United States District Court, D. Montana, Missoula Division
JEREMY R. MYERS, Plaintiffs,
HOWMEDICA OSTEONICS CORP. DBA STRYKER ORTHOPAEDICS, Defendant.
DANA L. CHRISTENSEN, Chief District Judge.
Before the Court is Defendant's motion to dismiss. For the reasons explained, the Court denies the motion.
Plaintiff Jeremy Myers ("Myers") brings this diversity action against Defendant Howmedica Osteonics Corp. ("Howmedica") asserting one claim of wrongful discharge from employment under Montana's Wrongful Discharge from Employment Act, Montana Code Annotated §§ 39-2-901 - 914 ("WDEA"). Howmedica moves to dismiss the Complaint pursuant to Federal Rules of Civil Procedure 12(b)(6) and 12(e). On Howmedica's Rule 12(b)(6) motion to dismiss, all of the allegations in the Complaint are presumed true. Bell Atlantic Corp. v. Twombly, 550 U.S. 544, 555 (2007).
Myers alleges that he was employed by Howmedica as a sales representative beginning in March of 2005. He was promoted to Sales Manager for the Northwest Branch effective July 1, 2010. He routinely received excellent performance reviews and routinely met or exceeded his sales quotas.
Without receiving any warning of an issue concerning his work performance or notice of any violation of Howmedica's employee policy, Myers was terminated on December 10, 2013. At the time of his termination, Myers was not advised of the reasons for the termination and was not given an opportunity to respond to any issues that Howmedica some time later relied upon to justify his termination. Myers was not in a probationary period and his employment was not covered by a written contract for a specified term.
Montana's Wrongful Discharge from Employment Act provides that a discharge is wrongful if it is "not for good cause" or if "the employer violated the express provisions of its own written personnel policy." Mont. Code Ann. §§ 39-2-904(1)(b)-(c).
Rule 12(b)(6) motions test the legal sufficiency of a pleading. Under Federal Rule of Civil Procedure 8(a)(2), a pleading must contain "a short and plain statement of the claim showing that the pleader is entitled to relief." Fed.R.Civ.P. 8(a)(2). Rule 8 "does not require detailed factual allegations, but it demands more than an unadorned, the-defendant-unlawfully-harmed-me accusation." Ashcroft v. Iqbal, 556 U.S. 662, 678 (2009) (internal citations and quotations omitted). "To survive a motion to dismiss, a complaint must contain sufficient factual matter, accepted as true, to state a claim to relief that is plausible on its face.'" Id. (quoting Bell Atlantic Corp. v. Twombly, 550 U.S. 544, 570 (2007)). A claim has facial plausibility when the court can draw a "reasonable inference" from the facts alleged that the defendant is liable for the misconduct alleged. Id. On a Rule 12(b)(6) motion to dismiss, the court must accept all factual allegations in the complaint as true and construe the pleadings in the light most favorable to the nonmoving party. Kneivel v. ESPN, 393 F.3d 1068, 1072 (9th Cir. 2005).
Under Rule 12(e), "[a] party may move for a more definite statement of a pleading to which a responsive pleading is allowed but which is so vague or ambiguous that the party cannot reasonably prepare a response." Fed.R.Civ.P. 12(e). A Rule 12(e) motion "attacks intelligibility, not simply lack of detail." Gregory Village Partners, L.P. v. Chevron U.S.A., Inc., 805 F.Supp.2d 888, 896 (N.D. Cal. 2011). Due to the liberal pleading requirements of Rule 8, motions for a more definite statement are "viewed with disfavor and are rarely granted." Sanchez v. City of Fresno, 914 F.Supp.2d 1079, 1122 (E.D.Cal. 2012) (internal citation omitted). A Rule 12(e) motion is inappropriate when the factual details sought are obtainable through discovery. Id.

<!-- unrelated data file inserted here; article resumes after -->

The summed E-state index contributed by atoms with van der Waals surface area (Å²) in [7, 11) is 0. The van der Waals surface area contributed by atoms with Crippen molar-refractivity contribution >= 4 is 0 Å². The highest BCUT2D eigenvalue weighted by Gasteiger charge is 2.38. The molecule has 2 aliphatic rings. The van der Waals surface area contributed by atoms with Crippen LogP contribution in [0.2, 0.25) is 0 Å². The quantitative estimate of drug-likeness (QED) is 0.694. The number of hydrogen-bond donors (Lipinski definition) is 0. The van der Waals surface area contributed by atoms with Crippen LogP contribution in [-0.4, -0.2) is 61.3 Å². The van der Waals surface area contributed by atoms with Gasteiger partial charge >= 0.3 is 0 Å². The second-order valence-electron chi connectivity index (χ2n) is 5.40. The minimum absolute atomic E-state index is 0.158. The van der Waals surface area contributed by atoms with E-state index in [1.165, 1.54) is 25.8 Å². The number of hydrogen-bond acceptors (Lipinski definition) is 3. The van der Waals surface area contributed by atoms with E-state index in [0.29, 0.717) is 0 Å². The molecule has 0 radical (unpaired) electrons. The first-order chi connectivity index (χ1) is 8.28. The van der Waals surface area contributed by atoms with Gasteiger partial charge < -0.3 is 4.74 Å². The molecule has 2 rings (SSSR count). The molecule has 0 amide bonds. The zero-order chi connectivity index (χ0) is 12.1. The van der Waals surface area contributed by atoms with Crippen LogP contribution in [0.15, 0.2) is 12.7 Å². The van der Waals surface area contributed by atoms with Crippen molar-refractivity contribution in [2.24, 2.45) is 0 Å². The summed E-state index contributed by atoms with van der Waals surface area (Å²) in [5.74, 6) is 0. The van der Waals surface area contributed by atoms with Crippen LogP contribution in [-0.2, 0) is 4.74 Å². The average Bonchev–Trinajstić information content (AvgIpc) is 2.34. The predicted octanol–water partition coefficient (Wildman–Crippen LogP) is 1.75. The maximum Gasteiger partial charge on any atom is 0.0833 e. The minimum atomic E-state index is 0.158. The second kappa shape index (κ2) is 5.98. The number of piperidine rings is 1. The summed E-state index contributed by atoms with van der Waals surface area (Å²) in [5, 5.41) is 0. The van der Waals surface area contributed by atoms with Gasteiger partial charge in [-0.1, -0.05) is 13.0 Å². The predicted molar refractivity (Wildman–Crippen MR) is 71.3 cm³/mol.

Howmedica contends that Myers' Complaint fails to meet the pleading standard because Myers does not specifically allege that he did not violate the policies Howmedica has ultimately relied on to justify his termination. Myers alleges that he was wrongfully terminated, that he always received excellent performance reviews, and that he has still never received notice of the facts underlying his alleged violations of Howmedica's employee policies. The Court must view these allegations in the light most favorable to Myers and determine if Myers' claim for wrongful discharge from employment is plausible. Under this standard, it would be wholly unreasonable for the Court to infer from the facts alleged that Myers admits to violating Howmedica's employee policies. To do so would turn the standard on its head. Myers' Complaint alleges sufficient factual information for the Court to infer that he was terminated without good cause.
Howmedica also contends that the Complaint must be dismissed because it does not describe in any detail how Howmedica violated its own written personnel policies in terminating Myers. Myers alleges that he was terminated without warning, without being supplied with the reasons for his termination, and without being afforded an opportunity to respond to the reasons later supplied by Howmedica to justify his termination. Rule 8 does not require detailed factual allegations, only facial plausibility. Written personnel policies routinely require an employer to provide some process to an employee before termination, including, warning, notice of the reasons for termination, and an opportunity to respond. The factual allegations in Myers' Complaint are sufficient to allow the Court to draw a reasonable inference that Howmedica violated its written personnel policy when it terminated Myers. Howmedica's Rule 12(b)(6) motion is denied.
Howmedica's Rule 12(e) motion does not attack the intelligibility of Myers' Complaint. It merely seeks additional details about the factual basis for Myers' Complaint. Such information is easily obtainable through ...